Regional Writing, the Sense of Place, and the Rural Appalachian High School
The East Tennessee novelist Amy Greene (author of Bloodroot and The Long Man) will visit Sewanee, offer a reading to the college community, then offer writing workshops to selected students from Franklin and Grundy County High Schools. Students from Sewanee Creative Writing Certificate program will facilitate these workshops. The School of Letters will coordinate these events and eventually sponsor a panel at the 2016 National Council of Teachers of English meeting, in which the project will be discussed. This project is a great experience for a group of promising students from local public high schools and their teachers.
Amy Greene is a young but already accomplished novelist who grew up and still lives in a small town in the foothills of the Smoky Mountains. Her two novels are both set in her home region and specifically concerns its social, economic, and environmental history. Both have been remarkably successful: Bloodroot was a New York Times and national bestselller, was reviewed as widely and enthusiastically, and was singled out by both Amazon and the Times as one of the best books of 2010. The Long Man, which appeared in 2014, has been even more enthusiastically received. Reviews of her work have consistently stressed her ability vividly and movingly to represent the life of her Appalachian world.
This project should be the beginning of a long term relationship between the University’s distinguished creative writing programs and the local public educators. And, through the panel at the NCTE Convention, it could inspire similar collaborations in other parts of the country.
Project Alignment with the Collaborative for Southern Appalachian Studies
We think the project consists well with the Collaborative’s commitments to “humanistic inquiry and a focus on place.” It will encourage the development of “place-based pedagogies that draw their strength from a concrete focus on southern Appalachia while also equipping students [both high school students and Sewanee Creative Writing students] with skills that are valuable and imperative for engaging meaningfully with any place.” And, because of the collaboration proposed with our colleagues at local public high schools, it offers the sort of “academic-community partnerships,” ordinarily rather rare, that the Collaborative is meant to foster. Among the categories of activities funded by the Collaborative, this project would seem to fall within the category of “Public Scholarship,” allowing for the difference between creative writing and more conventional forms of academic scholarship. Th at is, the effort to encourage local students to learn how to “tell the stories” of their communities, the project would engage in “scholarship for the public good.”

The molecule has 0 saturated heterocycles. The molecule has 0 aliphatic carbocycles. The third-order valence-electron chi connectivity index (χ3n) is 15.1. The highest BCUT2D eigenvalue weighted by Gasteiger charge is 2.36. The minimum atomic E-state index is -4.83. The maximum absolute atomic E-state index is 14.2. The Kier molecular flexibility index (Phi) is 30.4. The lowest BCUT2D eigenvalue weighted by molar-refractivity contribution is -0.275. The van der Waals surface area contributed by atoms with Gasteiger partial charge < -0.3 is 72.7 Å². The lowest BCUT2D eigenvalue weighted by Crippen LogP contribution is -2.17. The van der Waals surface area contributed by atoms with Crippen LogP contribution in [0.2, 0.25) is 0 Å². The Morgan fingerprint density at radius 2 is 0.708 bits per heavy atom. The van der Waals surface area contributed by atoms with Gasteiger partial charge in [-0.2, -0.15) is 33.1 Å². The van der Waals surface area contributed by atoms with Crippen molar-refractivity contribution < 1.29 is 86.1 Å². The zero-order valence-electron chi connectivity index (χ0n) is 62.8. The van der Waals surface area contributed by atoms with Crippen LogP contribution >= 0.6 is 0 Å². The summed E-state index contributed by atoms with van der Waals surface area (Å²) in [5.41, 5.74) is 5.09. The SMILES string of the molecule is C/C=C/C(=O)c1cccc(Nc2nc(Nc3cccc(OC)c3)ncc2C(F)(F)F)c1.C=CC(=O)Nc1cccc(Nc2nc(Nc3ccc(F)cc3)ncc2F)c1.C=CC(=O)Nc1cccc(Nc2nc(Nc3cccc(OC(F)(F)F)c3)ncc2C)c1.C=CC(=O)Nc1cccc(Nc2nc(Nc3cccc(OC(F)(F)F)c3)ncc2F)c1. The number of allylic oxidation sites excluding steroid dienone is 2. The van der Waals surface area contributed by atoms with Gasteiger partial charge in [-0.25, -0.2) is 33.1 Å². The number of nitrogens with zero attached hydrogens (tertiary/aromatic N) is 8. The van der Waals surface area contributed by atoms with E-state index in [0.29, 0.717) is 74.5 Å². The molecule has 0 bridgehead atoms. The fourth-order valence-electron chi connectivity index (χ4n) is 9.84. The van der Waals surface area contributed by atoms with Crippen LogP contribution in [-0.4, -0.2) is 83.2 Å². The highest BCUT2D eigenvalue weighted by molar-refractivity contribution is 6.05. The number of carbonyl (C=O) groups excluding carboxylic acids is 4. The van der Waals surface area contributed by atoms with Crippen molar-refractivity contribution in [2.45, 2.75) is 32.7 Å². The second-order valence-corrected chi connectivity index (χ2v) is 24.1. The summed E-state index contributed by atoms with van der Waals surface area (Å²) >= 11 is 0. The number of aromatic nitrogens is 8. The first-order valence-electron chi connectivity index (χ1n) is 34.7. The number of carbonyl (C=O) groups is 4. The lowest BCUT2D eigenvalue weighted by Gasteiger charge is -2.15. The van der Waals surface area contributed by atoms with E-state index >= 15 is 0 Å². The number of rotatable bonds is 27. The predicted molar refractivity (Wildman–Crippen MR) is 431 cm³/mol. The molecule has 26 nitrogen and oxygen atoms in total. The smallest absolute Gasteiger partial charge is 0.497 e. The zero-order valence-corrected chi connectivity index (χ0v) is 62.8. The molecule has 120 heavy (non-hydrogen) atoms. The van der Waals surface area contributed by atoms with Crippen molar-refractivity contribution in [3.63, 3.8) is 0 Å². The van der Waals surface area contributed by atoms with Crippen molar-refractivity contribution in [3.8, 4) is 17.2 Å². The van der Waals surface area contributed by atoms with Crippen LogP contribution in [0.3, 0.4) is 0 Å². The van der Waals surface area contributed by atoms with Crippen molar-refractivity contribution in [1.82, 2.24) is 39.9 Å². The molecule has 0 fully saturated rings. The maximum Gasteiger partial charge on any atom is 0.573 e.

The immediate impact of the project will be on the students who are chosen to participate in Amy Greene’s writing workshops. We hope that some of them will continue to work at writing their stories and those of their community, and that the others will at least become more engaged and perceptive readers—literally, of good books, and figuratively, of their “place” and its challenges. We also hope that the teachers from Grundy and Franklin who participate in this project will be encouraged to incorporate both creative writing and an awareness of place in their teaching and interaction with students. Depending on how useful the workshops seem to our high school teachers, this could be the beginning of a long-term interaction between them and our Creative Writing students, one that might be invigorated at some future point by another visit from a prominent regional author (we can think of several).